A recent case heard in London has clarified what constitutes “personal service” in the context of legal documents.
In the case of Tseitline v Mikhelson, the question was whether Mr Mikhelson (a Russian resident) had, whilst visiting London been validly served with a claim form issued by Mr Tseitline (who lived in Israel). The litigation related to a development in St Petersburg.
Two attempts were made to serve Mr Mikhelson when he visited the Whitechapel Art Gallery accompanied by his daughter and friends. The first attempt was made outside the gallery entrance. As he was getting out of his car, Mr Mikhelson was approached by a process server who held out an envelope and explained it contained court proceedings. The envelope itself merely contained the name of Mr Tseitline’s solicitors and did not describe its contents. Mr Mikhelson, who did not speak English, initially took hold of the envelope but following an exchange with his daughter (who did speak English) quickly let go leaving the process server still holding it.
Mr Mikhelson and his companions were then followed into the gallery by the process server who explained to the group he was instructed to serve him with court proceedings. The second attempt occurred when the process server’s colleague lodged the envelope between Mr Mikhelson’s arm and the rest of his body. This time Mr Mikhelson did not take hold of the envelope which ended up on the floor, either because he threw it or allowed it to drop.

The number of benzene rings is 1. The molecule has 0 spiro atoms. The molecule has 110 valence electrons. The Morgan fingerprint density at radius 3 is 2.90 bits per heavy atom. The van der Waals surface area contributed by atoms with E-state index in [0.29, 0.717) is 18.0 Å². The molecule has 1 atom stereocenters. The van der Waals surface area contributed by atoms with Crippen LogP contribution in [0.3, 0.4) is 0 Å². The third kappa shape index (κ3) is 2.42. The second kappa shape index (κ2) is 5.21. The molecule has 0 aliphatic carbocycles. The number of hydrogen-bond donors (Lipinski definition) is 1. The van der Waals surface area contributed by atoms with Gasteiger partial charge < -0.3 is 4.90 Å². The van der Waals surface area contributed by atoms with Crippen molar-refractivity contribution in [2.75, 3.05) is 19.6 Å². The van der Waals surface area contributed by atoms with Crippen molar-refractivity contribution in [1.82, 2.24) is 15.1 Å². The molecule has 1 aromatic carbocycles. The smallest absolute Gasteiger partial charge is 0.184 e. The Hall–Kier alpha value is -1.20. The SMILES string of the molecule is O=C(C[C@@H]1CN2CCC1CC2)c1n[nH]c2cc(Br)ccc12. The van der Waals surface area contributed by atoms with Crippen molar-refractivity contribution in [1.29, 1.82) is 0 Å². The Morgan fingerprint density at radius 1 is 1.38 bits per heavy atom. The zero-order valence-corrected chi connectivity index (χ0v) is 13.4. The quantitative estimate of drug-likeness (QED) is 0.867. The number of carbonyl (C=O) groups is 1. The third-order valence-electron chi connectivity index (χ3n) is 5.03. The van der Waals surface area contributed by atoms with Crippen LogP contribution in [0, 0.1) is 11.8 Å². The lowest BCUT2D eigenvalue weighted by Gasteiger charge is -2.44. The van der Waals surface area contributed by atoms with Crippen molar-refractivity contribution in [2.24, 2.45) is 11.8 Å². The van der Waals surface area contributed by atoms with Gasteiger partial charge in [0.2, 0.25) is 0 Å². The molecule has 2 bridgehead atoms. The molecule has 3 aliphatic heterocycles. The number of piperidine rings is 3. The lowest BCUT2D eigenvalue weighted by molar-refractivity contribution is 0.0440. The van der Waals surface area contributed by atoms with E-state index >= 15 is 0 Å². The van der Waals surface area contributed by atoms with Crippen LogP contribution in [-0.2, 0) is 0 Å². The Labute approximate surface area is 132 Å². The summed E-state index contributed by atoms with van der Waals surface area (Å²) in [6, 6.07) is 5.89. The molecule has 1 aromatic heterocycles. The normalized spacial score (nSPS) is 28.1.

The present rule (CPR6.5) simply provides that a Claim Form “is personally served on … an individual by leaving it with that individual”. Case law has applied the following two stage test - “personal service requires that the document be handed to the person to be served or, if he will not accept it, that he be told what the document contains and the document be left with or near him”.
The initial attempt at service did not succeed because it was not clear the envelope contained court papers. However the second attempt in the gallery was successful because Mr Mikhelson then knew (because his English speaking companions had told him) that the process server wanted to serve legal proceedings on him. It was immaterial that the envelope was in his possession for only a short period of time. The court ruled he had been served with the proceedings even though the person attempting to serve them subsequently took the documents away.
Many court documents have to be personally served e.g. bankruptcy/attachment of earnings. Envelopes should summarise the content (i.e. court papers) and the recipient be told what the document contains and be given every opportunity to take possession of it.
(The above article will appear in the January – March 2016 edition of “ The Consumer Credit Magazine “ issued by the CCTA)